Problems with 5.1 Audio Encodes

It has come to our attention that many of our trailers with 5.1 audio were improperly encoded where it only included the left, right, and center channels, omitting the rear-left, rear-right, and subwoofer channels. I’ve already reported the issue to the creator of mp4tools (the utility which I’ve been using to re-encode the raw files).

Here’s what the 6 channels look like if you open the mp4tools encoded file in Audacity:

bad encode

In the mean time, I’ve been learning and playing with ffmpeg and I’ve come across a set of options that seem to do the trick. I’ve created a bash alias that does the following:

ffmpeg -i "$1" -y -vcodec libx264 -crf 18.0 -preset veryslow -vf "scale=852:trunc(ow/a/2)*2" -acodec libfaac -ab 384k -ac 6 -f mp4 "${1%.*}-480p-HDTN.mp4"
ffmpeg -i "$1" -y -vcodec libx264 -crf 18.0 -preset veryslow -vf "scale=1280:trunc(ow/a/2)*2" -acodec libfaac -ab 384k -ac 6 -f mp4 "${1%.*}-720p-HDTN.mp4"
ffmpeg -i "$1" -y -vcodec libx264 -crf 18.0 -preset veryslow -vf "scale=1920:trunc(ow/a/2)*2" -acodec libfaac -ab 384k -ac 6 -f mp4 "${1%.*}-1080p-HDTN.mp4"

Here’s the explanation of the options:

  • -i "$1" means the 1st argument passed in is the input file
  • -y means always answer ‘yes’ to questions (e.g. overwriting files)
  • -vcodec libx264 means to re-encode the video using the x264 codec
  • -crf 18.0 refers to a quality of the encode (18 is visually lossless according to the FFmpeg and x264 Encoding Guide)
  • -preset veryslow means to use a slowest preset which will provide the best compression
  • -vf "scale=852:trunc(ow/a/2)*2" means to scale the video to have a width of 852px and a variable height that maintains the aspect ratio. By default, -1 is used for variable heights/widths, but because x264 requires height and width to be divisible by 2, trunc(ow/a/2)*2 is required (see bug #309)
  • -acodec libfaac means to re-encode the audio using faac
  • -ab 384k means to use a 384k audio bitrate
  • -ac 6 means there’s 6 audio channels
  • -f mp4 means that the file format should be mp4
  • "${1%.*}-480p-HDTN.mp4" means that the output file name should use the original filename, but drop the extension while appending -480p-HDTN.mp4

Here’s what the audio channels look like in Audacity when encoded properly:

good encode

I’ll try and find some time to fix the existing bad encodes. No guarantees on when they’ll all be fixed.

Update 1: Emmgunn from mp4tools has gotten back to me and apparently the culprit is the version of ffmpeg that comes with mp4tools and its inability to handle dtshdma audio streams.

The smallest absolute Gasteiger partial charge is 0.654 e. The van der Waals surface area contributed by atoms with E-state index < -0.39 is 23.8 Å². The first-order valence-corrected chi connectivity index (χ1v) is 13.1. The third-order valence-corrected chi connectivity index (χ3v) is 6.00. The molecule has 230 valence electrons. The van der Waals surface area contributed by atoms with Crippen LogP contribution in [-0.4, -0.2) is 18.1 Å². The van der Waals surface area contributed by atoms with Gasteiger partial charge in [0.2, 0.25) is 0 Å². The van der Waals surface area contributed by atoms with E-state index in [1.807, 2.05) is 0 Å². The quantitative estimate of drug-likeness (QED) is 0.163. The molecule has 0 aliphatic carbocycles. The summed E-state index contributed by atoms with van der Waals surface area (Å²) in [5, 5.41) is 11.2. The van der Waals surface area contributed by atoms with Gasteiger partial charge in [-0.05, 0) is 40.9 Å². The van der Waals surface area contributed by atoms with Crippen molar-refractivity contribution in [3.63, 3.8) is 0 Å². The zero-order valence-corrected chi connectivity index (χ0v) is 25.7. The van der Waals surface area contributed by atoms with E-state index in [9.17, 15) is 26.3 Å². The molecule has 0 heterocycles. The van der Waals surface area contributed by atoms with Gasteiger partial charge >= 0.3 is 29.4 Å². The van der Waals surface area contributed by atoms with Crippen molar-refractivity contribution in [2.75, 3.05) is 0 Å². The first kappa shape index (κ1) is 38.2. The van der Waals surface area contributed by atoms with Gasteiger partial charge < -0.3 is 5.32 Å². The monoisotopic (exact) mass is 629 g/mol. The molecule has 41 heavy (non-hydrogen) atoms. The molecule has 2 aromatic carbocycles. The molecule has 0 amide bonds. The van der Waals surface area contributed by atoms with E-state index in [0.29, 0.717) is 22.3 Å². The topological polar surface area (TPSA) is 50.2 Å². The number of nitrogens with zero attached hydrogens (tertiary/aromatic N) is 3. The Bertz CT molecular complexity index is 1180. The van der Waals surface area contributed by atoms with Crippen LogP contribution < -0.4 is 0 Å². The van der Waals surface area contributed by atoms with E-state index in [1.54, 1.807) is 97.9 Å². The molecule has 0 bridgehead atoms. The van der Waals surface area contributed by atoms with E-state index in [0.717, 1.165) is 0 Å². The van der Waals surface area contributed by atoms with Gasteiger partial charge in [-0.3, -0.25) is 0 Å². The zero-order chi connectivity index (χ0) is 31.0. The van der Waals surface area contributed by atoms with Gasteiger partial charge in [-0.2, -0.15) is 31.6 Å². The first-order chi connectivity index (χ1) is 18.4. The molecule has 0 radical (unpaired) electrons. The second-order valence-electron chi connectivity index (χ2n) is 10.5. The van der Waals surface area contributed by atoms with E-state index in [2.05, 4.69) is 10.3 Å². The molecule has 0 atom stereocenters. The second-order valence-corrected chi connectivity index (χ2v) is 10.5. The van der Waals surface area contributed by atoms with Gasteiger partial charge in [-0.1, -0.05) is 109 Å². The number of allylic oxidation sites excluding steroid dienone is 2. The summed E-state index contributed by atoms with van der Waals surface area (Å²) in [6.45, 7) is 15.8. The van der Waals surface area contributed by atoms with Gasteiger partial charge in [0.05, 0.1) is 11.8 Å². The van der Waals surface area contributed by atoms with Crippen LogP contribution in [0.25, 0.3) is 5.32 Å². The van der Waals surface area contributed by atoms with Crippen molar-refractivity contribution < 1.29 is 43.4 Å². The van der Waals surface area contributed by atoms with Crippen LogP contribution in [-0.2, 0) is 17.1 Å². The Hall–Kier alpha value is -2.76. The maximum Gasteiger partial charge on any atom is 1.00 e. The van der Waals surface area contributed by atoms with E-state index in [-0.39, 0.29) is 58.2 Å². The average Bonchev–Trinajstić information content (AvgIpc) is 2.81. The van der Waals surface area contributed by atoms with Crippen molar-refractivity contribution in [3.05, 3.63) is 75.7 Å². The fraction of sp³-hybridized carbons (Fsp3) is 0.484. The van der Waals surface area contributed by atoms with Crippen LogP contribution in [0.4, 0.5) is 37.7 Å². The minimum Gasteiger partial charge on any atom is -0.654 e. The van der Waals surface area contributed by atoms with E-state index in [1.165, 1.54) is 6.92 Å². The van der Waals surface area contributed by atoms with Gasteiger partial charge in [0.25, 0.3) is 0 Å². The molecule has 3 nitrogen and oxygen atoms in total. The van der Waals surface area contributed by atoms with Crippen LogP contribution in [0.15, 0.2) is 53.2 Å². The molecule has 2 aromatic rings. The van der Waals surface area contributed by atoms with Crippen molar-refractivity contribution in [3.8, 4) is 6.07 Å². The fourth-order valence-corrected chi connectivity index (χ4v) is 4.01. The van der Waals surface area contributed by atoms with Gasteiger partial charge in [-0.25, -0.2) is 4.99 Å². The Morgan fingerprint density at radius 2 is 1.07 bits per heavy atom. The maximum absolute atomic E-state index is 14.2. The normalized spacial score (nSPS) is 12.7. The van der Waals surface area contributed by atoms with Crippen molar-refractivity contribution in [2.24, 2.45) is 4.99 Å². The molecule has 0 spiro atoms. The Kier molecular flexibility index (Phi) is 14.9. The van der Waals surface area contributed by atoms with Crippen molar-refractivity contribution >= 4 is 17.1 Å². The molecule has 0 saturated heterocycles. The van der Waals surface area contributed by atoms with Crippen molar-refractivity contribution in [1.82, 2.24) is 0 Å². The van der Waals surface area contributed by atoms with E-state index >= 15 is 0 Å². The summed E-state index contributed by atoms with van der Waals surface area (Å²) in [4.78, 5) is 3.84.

Update 2: @willydearborn has brought to my attention that my new encodes are using a newer H.264 profile which won’t stream on the PS3. After looking into this, I’ve discovered that by using the the veryslow preset, it was using [email protected] for 480p encodes, [email protected] for 720p encodes, and [email protected] for 1080p encodes.

By using the default preset, it will use [email protected] for 480p encodes, [email protected] for 720p encodes, and [email protected] for 1080p encodes. The file size is a bit bigger, but change in quality is unnoticeable. Therefore I’ll be switching back to using the default preset.

If you ever want to manually set the profile and level, the options to pass in is: -profile:v PROFILE -level:v LEVEL (More details at FFmpeg and x264 Encoding Guide)

Update 3: As a rule of thumb, I usually encode 1080p @ 10Mbps, 720p @ 5Mbps, and 480p @ 2.5Mbps. But after reading up on libx264 and how the CRF value works, I’ve learnt there’s no reason to do a 2-pass encode anymore. 2-pass encodes were useful if you wanted to hit a certain bitrate or filesize, but all I really cared about was quality and I can certainly see why certain trailers would have a higher or lower bitrate.

I’ve gone with the suggested CRF value of 18 (visually lossless), but it tends to give encodes with slightly lower bitrates than I usually expect. I’ve played with CRF values between 15-18 and can’t really tell any difference besides the increased file size.

Attacks on DreamHost and Enabling CloudFlare

For the past 2 days, our site has been going up and down like a roller coaster due to attacks and connection issues at our webhost (DreamHost):

As a temporary fix (maybe permanent?) against the attacks, they’re limiting every account to only 3 simultaneous connections, which has created a new set of problems for us, causing what many of you saw yesterday as 503 Service Temporarily Unavailable.

For now, we’ve enabled CloudFlare on our site, hoping by having CloudFlare cache our site (which is mostly static), it would help relieve some of our simultaneous connections issues.

We’ve also reworked how our site caching worked, making it less agressive at expiring cache. You might end up seeing some stale pages once in awhile. Hopefully that’ll help too.

In the meantime, we’re looking into options for a more reliable webhost.

Converting MKV to MP4 on Mac OSX